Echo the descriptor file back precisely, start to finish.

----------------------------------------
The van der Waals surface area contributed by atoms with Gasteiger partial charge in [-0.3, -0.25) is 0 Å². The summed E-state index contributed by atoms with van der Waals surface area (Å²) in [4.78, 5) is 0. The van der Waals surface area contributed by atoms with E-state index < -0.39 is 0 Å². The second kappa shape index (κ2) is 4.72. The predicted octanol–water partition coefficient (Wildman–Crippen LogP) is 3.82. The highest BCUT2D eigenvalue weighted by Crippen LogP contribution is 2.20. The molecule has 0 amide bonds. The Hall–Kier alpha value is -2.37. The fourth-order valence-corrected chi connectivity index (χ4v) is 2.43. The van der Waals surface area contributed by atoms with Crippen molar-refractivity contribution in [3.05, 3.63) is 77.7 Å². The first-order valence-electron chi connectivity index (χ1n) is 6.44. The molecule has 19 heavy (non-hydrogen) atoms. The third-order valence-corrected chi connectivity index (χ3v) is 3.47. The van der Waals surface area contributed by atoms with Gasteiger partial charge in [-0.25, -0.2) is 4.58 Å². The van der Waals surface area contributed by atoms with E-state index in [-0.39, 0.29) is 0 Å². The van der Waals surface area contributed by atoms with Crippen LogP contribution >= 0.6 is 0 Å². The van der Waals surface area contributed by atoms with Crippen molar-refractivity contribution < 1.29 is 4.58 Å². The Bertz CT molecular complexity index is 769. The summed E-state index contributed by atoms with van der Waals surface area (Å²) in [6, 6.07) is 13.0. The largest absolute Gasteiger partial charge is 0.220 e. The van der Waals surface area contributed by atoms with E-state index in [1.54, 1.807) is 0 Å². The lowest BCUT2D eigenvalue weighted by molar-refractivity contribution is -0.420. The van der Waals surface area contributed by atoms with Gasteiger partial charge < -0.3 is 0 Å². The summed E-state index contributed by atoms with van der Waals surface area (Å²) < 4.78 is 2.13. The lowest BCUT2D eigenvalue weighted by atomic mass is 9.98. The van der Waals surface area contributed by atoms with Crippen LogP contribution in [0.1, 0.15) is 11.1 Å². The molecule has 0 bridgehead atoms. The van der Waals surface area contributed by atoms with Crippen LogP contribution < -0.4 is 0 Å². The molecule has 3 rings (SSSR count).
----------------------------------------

The van der Waals surface area contributed by atoms with Gasteiger partial charge in [-0.3, -0.25) is 0 Å². The summed E-state index contributed by atoms with van der Waals surface area (Å²) in [4.78, 5) is 0. The van der Waals surface area contributed by atoms with E-state index < -0.39 is 0 Å². The second kappa shape index (κ2) is 4.72. The predicted octanol–water partition coefficient (Wildman–Crippen LogP) is 3.82. The highest BCUT2D eigenvalue weighted by Crippen LogP contribution is 2.20. The molecule has 0 amide bonds. The Hall–Kier alpha value is -2.37. The fourth-order valence-corrected chi connectivity index (χ4v) is 2.43. The van der Waals surface area contributed by atoms with Crippen molar-refractivity contribution in [3.05, 3.63) is 77.7 Å². The first-order valence-electron chi connectivity index (χ1n) is 6.44. The molecule has 19 heavy (non-hydrogen) atoms. The third-order valence-corrected chi connectivity index (χ3v) is 3.47. The van der Waals surface area contributed by atoms with Gasteiger partial charge in [-0.25, -0.2) is 4.58 Å². The van der Waals surface area contributed by atoms with E-state index in [-0.39, 0.29) is 0 Å². The van der Waals surface area contributed by atoms with Crippen LogP contribution >= 0.6 is 0 Å². The van der Waals surface area contributed by atoms with Crippen molar-refractivity contribution < 1.29 is 4.58 Å². The Bertz CT molecular complexity index is 769. The summed E-state index contributed by atoms with van der Waals surface area (Å²) in [6, 6.07) is 13.0. The largest absolute Gasteiger partial charge is 0.220 e. The van der Waals surface area contributed by atoms with E-state index in [1.54, 1.807) is 0 Å². The lowest BCUT2D eigenvalue weighted by molar-refractivity contribution is -0.420. The van der Waals surface area contributed by atoms with Gasteiger partial charge < -0.3 is 0 Å². The summed E-state index contributed by atoms with van der Waals surface area (Å²) < 4.78 is 2.13. The lowest BCUT2D eigenvalue weighted by atomic mass is 9.98. The van der Waals surface area contributed by atoms with Crippen LogP contribution in [0.1, 0.15) is 11.1 Å². The molecule has 0 bridgehead atoms. The van der Waals surface area contributed by atoms with Crippen LogP contribution < -0.4 is 0 Å². The molecule has 3 rings (SSSR count).